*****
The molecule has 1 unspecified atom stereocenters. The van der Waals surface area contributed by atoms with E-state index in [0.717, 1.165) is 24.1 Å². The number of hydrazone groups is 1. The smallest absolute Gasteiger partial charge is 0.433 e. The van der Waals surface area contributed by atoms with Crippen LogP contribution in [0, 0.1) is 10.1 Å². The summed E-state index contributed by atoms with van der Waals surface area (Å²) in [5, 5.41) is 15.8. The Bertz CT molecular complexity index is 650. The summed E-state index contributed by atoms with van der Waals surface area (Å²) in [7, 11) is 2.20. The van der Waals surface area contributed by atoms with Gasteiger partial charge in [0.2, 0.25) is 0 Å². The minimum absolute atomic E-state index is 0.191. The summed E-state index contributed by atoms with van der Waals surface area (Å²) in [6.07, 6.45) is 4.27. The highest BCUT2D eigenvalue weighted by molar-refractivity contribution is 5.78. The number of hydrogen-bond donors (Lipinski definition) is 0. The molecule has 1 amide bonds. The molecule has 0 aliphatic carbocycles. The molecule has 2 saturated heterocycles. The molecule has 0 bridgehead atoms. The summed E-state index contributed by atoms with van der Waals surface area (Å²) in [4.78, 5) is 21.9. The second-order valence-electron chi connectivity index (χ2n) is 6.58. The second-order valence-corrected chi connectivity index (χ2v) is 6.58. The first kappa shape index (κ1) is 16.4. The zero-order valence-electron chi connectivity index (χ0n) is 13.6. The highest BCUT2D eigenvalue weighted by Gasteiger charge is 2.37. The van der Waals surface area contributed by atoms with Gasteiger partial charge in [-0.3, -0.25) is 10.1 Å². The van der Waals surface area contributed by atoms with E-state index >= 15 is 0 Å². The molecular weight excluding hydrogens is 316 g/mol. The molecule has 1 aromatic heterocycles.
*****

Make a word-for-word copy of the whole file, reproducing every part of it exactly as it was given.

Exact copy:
The molecule has 1 unspecified atom stereocenters. The van der Waals surface area contributed by atoms with E-state index in [0.717, 1.165) is 24.1 Å². The number of hydrazone groups is 1. The smallest absolute Gasteiger partial charge is 0.433 e. The van der Waals surface area contributed by atoms with Crippen LogP contribution in [0, 0.1) is 10.1 Å². The summed E-state index contributed by atoms with van der Waals surface area (Å²) in [5, 5.41) is 15.8. The Bertz CT molecular complexity index is 650. The summed E-state index contributed by atoms with van der Waals surface area (Å²) in [7, 11) is 2.20. The van der Waals surface area contributed by atoms with Gasteiger partial charge in [0.2, 0.25) is 0 Å². The minimum absolute atomic E-state index is 0.191. The summed E-state index contributed by atoms with van der Waals surface area (Å²) in [6.07, 6.45) is 4.27. The highest BCUT2D eigenvalue weighted by molar-refractivity contribution is 5.78. The number of hydrogen-bond donors (Lipinski definition) is 0. The molecule has 1 amide bonds. The molecule has 0 aliphatic carbocycles. The molecule has 2 saturated heterocycles. The molecule has 0 bridgehead atoms. The summed E-state index contributed by atoms with van der Waals surface area (Å²) in [4.78, 5) is 21.9. The second-order valence-electron chi connectivity index (χ2n) is 6.58. The second-order valence-corrected chi connectivity index (χ2v) is 6.58. The first kappa shape index (κ1) is 16.4. The zero-order valence-electron chi connectivity index (χ0n) is 13.6. The highest BCUT2D eigenvalue weighted by Gasteiger charge is 2.37. The van der Waals surface area contributed by atoms with Gasteiger partial charge in [-0.3, -0.25) is 10.1 Å². The van der Waals surface area contributed by atoms with E-state index >= 15 is 0 Å². The molecular weight excluding hydrogens is 316 g/mol. The molecule has 1 aromatic heterocycles.